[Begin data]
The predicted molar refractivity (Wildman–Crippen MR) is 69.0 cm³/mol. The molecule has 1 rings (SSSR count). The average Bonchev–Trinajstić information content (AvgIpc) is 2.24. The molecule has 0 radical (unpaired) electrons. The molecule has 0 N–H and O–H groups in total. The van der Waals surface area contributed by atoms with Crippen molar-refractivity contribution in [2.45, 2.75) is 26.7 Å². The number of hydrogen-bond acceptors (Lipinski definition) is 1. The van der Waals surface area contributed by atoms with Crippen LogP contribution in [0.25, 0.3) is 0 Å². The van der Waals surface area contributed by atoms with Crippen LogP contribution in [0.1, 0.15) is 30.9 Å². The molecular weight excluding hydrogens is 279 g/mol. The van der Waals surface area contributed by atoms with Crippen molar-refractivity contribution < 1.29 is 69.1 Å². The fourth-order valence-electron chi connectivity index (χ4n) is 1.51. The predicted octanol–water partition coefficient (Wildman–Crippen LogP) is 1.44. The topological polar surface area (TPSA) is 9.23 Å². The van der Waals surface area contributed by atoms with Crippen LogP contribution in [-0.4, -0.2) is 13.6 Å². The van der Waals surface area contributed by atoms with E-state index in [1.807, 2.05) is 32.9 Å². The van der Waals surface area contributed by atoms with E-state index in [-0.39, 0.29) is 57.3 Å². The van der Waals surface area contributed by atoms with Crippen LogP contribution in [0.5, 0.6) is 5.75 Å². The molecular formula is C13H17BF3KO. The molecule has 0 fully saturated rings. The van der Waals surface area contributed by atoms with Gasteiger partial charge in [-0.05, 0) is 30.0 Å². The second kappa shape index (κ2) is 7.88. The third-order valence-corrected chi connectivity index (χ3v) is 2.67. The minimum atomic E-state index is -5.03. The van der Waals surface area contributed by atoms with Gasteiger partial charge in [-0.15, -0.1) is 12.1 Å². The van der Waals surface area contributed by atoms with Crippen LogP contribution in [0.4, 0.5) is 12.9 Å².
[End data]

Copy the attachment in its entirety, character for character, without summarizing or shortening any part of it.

The predicted molar refractivity (Wildman–Crippen MR) is 69.0 cm³/mol. The molecule has 1 rings (SSSR count). The average Bonchev–Trinajstić information content (AvgIpc) is 2.24. The molecule has 0 radical (unpaired) electrons. The molecule has 0 N–H and O–H groups in total. The van der Waals surface area contributed by atoms with Crippen molar-refractivity contribution in [2.45, 2.75) is 26.7 Å². The number of hydrogen-bond acceptors (Lipinski definition) is 1. The van der Waals surface area contributed by atoms with Crippen LogP contribution in [0.25, 0.3) is 0 Å². The van der Waals surface area contributed by atoms with Crippen LogP contribution in [0.1, 0.15) is 30.9 Å². The molecular weight excluding hydrogens is 279 g/mol. The van der Waals surface area contributed by atoms with Crippen molar-refractivity contribution < 1.29 is 69.1 Å². The fourth-order valence-electron chi connectivity index (χ4n) is 1.51. The predicted octanol–water partition coefficient (Wildman–Crippen LogP) is 1.44. The topological polar surface area (TPSA) is 9.23 Å². The van der Waals surface area contributed by atoms with Crippen LogP contribution in [-0.4, -0.2) is 13.6 Å². The van der Waals surface area contributed by atoms with E-state index in [1.807, 2.05) is 32.9 Å². The van der Waals surface area contributed by atoms with E-state index in [-0.39, 0.29) is 57.3 Å². The van der Waals surface area contributed by atoms with Crippen LogP contribution in [0.5, 0.6) is 5.75 Å². The molecular formula is C13H17BF3KO. The molecule has 0 fully saturated rings. The van der Waals surface area contributed by atoms with Gasteiger partial charge in [-0.05, 0) is 30.0 Å². The second kappa shape index (κ2) is 7.88. The third-order valence-corrected chi connectivity index (χ3v) is 2.67. The minimum atomic E-state index is -5.03. The van der Waals surface area contributed by atoms with Gasteiger partial charge in [-0.15, -0.1) is 12.1 Å². The van der Waals surface area contributed by atoms with Crippen LogP contribution in [0.4, 0.5) is 12.9 Å².